Tuesday, July 4, 2017

Yard work beats a trip to the gym


Don’t worry if you can’t make a trip to the gym because of yard work. Yard work burns calories and uses your abs, strengthens your arms, and is a killer workout for your legs. Yard work provides a great workout, burns lots of calories and increases muscle strength and definition. So mow, rake and plant. You will get a great work out, and a sense of accomplishment at the same time.
The internet exercise site Exrx has an excellent guide to calculate the calories burned during yard work.  Calculating the calories burned in one hour doing heavy yard work (based on body weight and number of minutes):
Weight 125 pounds = 425 calories
Weight 155 pounds = 527 calories
Weight 200 pounds = 680 calories
Heavy yard work burns 3.4 calories a minute (choose any weight above; divide the calories burned for one hour (60 minutes) by the weight. If you want to see your results instantly, try an inexpensive fitness tracker. The fitness tracker lets your monitor your heart rate and view the calories burned as you work.
So what is heavy yard work?
Lawn mowing
Mowing the lawn is equivalent to walking on the treadmill. If you have a hilly yard, the workout is even better. Mowing uses the major muscles in the upper body and legs. If you use a bagger on the mower, the trunk and arms benefit from bag removal and emptying. If you rake and bag the mown grass, you receive the same benefits as raking the yard.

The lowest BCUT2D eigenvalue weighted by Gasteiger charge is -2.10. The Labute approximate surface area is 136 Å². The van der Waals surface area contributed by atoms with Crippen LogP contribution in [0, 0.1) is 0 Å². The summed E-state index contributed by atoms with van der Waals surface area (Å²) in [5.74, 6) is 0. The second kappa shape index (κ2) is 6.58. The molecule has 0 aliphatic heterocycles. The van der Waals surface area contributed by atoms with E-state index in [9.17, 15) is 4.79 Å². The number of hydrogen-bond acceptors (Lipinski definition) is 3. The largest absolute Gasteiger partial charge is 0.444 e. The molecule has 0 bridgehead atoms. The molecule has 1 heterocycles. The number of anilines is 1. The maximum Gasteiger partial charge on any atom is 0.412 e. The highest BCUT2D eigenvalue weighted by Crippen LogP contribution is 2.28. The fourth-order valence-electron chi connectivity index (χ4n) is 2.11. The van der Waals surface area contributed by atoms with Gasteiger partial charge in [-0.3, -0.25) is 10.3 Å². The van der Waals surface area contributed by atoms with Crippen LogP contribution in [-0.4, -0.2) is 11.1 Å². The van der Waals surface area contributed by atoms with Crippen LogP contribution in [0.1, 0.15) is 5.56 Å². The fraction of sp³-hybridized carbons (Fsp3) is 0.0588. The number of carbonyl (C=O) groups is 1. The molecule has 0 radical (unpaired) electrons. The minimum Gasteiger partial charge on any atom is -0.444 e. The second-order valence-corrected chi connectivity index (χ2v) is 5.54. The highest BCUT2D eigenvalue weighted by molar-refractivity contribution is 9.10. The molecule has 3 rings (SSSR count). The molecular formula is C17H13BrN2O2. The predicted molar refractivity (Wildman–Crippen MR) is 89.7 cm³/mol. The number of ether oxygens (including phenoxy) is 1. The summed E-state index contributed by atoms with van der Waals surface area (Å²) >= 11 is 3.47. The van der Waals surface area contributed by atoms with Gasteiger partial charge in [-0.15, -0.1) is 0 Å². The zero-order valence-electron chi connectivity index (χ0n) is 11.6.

Rake and clean the yard
During the early spring, raking up leaves and debris is equivalent to a workout on a rowing machine. Raking uses the entire upper body, the chests pectoral muscles, the shoulder muscles and the back muscles. Picking up leaves and debris works the quads, the hips, and the buttocks.
Digging
Digging with a shovel or a spade is equivalent lifting weights. The digging action uses the quadriceps, hamstrings, calf muscles, the buttocks, biceps, and triceps. Maintaining balance as you exert the muscles provides a palates workout for the trunk.
Weeding and planting
Planting and weeding is equivalent to a cross trainer, with the added benefits of arm, shoulder and back muscles as you pull up deeply rooted growth. Planting and weeding use the back, shoulder, and arm muscles, the buttocks, and thigh muscles. Whether you kneel or squat to weed and plant, the trunk muscles are engaged for balance.
Fun fact: If you are carrying and spreading bags of mulch or top soil, the addition weight and action can burn 7 calories a minutes.